Farm supplies Y O en 24 Hours
HOBBS INDIANA STURE P
' I J- Daily Except Monday
It doesn't matter whose payroll you are on, you are working for yourself.
TICE'S HOME AND AUTO SUPPLY
N, M, ..
3 he R ,S
APPLIANCES - HARDWARE - PAINTS - SPORTING GOODS
HOUSE WARES - PLUMBING 6 ELECTRICAL SUPPLIES
TIPTON PHONE 182
Best Wishes For A Successful Future Kroehler
Fine Bedroom And Living Room
FIRST FERERAL Furniture
AND MAYTAG WASI-IERS
LOAN AS IATION Everything For The Home
Get your happiness out of your work or you may never know what happiness
FOR THE BEST IN I-IYBRIDS
4 511.5 gi ,I-'
SEED CORN COMPANY, INC.
For The Best
Senior and Group Pictures in This
Annual Made By
PERFECT YOUR BUu.Dl.Nc SUPPLY
and FURRIERS A. B. COCHRAN 81 SON, INC.
CORP. Phone 678 Tipton Atlanta Arcadia
Pick-up and 79 84 21
TIPTON PLANT Delivery
Compliments of -I-IP-I-ON A. J. BEAR
B LIN R R .
0 GE B 03 FURNITURE Building
Manufacturers of CQ. Contractor
Farm Wagons - Trailers
Unloaders -- etc.
Sales and Service of
Defeat is for those who acknowledge it.
Good Luck Sen
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Most Beautiful Cars Of Our Time
TIPTON AUTO SALES, INC.
210-14 SOUTH MAIN STREET
SEE LEESON'S APPAREL
Good Luck Seniors sTEwART,s Correct Apparel 81 Accessories
SMITSONS FOR of Dress for You
Your Appliance Miss and Mr. Students of All Ages
General Electric R. L. LEESON Sz SONS, CO.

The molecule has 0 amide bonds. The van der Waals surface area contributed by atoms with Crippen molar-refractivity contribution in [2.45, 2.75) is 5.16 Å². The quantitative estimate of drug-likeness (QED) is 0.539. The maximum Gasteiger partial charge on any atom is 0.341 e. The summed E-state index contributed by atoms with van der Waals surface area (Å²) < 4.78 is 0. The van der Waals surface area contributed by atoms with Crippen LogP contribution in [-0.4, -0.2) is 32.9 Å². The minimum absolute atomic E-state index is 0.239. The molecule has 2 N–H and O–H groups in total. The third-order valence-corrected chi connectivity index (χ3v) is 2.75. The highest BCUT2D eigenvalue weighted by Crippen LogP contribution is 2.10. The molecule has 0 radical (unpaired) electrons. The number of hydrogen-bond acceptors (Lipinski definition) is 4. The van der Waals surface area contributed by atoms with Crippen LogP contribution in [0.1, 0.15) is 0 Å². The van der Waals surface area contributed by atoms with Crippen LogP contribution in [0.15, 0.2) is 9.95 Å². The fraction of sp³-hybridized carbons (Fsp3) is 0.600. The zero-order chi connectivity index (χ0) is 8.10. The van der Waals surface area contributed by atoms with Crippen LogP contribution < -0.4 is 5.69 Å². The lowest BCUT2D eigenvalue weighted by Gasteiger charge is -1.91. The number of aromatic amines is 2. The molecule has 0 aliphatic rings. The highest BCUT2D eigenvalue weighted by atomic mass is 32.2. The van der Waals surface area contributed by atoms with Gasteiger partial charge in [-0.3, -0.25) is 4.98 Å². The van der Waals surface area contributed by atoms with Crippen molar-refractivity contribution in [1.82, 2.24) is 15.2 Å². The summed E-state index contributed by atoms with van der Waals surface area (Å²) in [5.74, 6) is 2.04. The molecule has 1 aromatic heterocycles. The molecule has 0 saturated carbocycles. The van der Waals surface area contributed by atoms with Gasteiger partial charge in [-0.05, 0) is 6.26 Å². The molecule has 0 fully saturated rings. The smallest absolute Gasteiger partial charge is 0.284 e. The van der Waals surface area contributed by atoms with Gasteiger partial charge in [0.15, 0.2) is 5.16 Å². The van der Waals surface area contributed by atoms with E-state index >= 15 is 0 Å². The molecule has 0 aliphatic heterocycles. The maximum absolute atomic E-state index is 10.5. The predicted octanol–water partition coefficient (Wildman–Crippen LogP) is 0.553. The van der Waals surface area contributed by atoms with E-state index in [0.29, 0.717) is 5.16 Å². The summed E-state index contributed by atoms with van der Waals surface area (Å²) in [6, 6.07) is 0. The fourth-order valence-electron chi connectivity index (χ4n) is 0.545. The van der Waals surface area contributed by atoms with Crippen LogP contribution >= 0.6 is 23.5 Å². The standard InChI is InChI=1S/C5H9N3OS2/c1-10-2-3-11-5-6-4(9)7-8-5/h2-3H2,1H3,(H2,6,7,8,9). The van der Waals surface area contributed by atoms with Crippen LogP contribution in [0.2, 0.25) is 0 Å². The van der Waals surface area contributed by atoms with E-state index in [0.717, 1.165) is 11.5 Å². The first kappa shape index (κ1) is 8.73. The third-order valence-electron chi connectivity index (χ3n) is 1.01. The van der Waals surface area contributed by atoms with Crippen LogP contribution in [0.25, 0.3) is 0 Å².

Phone 120 - Tipton Maytag ELWOOD, INDIANA
Congratulations FARMERS OIL
8: TIRE CO., INC.
MANGAS CAFETERIA Distributors of Stgkelyg
Main and Anderson Sts Marathon Products FOODS
ELWOOD IND Phone 102-143
Recommended by AAA Tipton' Indiana
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All the Constitution guarantees is the pursuit of happiness. You have to catch up with it yourseli
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HOLAN ENGINEERING CO., INC.
BE Hol..suM i
RICH GOLD DAIRY PRODUCTS
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SHOP PHONE 393
130 E. Jeff. St ELWOOD, INDIANA
'rip-Top Chicks i
136 E. Jeff. St.
The weaker the argument the stronger the words.
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MOORE BROS., INC
COMPLETE HOME FURNISHINGS
Suite Home 8: Equipment Corp.
There is nothing more difficult than the art of making advice agreeable
Watches and Gifts
Gorham Lunt 122 N. Main St. Tipton
COMPTON 8: SON, INC.
202 E. Jefferson St.
Common sense is the ability to detect values.
D SEE YOUR FILMS H JUNCTION GROCERY
ON ouR PANORAMIC. 502 N, Main St, TELEPHONE
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HOOSIER SALES 8z SERVICE
I Refrigeration 8: Home Appliances
119 Cleveland Street
Foy O. Rayl Thelma T. Rayl
I R. R. 2 Tipton, Ind.
FARM EQUIPMENT TRUCKS
CARTER'S SUPER MARKET
"On The Square"
Best Of Meats
Name Brand Canned Goods
Prompt Check-out Service - All At
IT PAYS TO SHOP AT
ALWAYS H551 ouomnvi
Good Luck Class Of 1954
B. A. Burkhart, M. D. W. A. Kurtz, M. D.
Clothing Store, Tipton, Indiana
COOPER 8 RIECHART, Veterinarians
HOBBS LUMBER CO., Hobbs, Indiana
GRIMME BROTHERS, Tipton, Ind.
FLOYD HARPER, Attorney
MAHAFFEY'S HARDWARE, Goldsmith, Indiana
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The fellow who gets on a high horse, is riding for a. fall.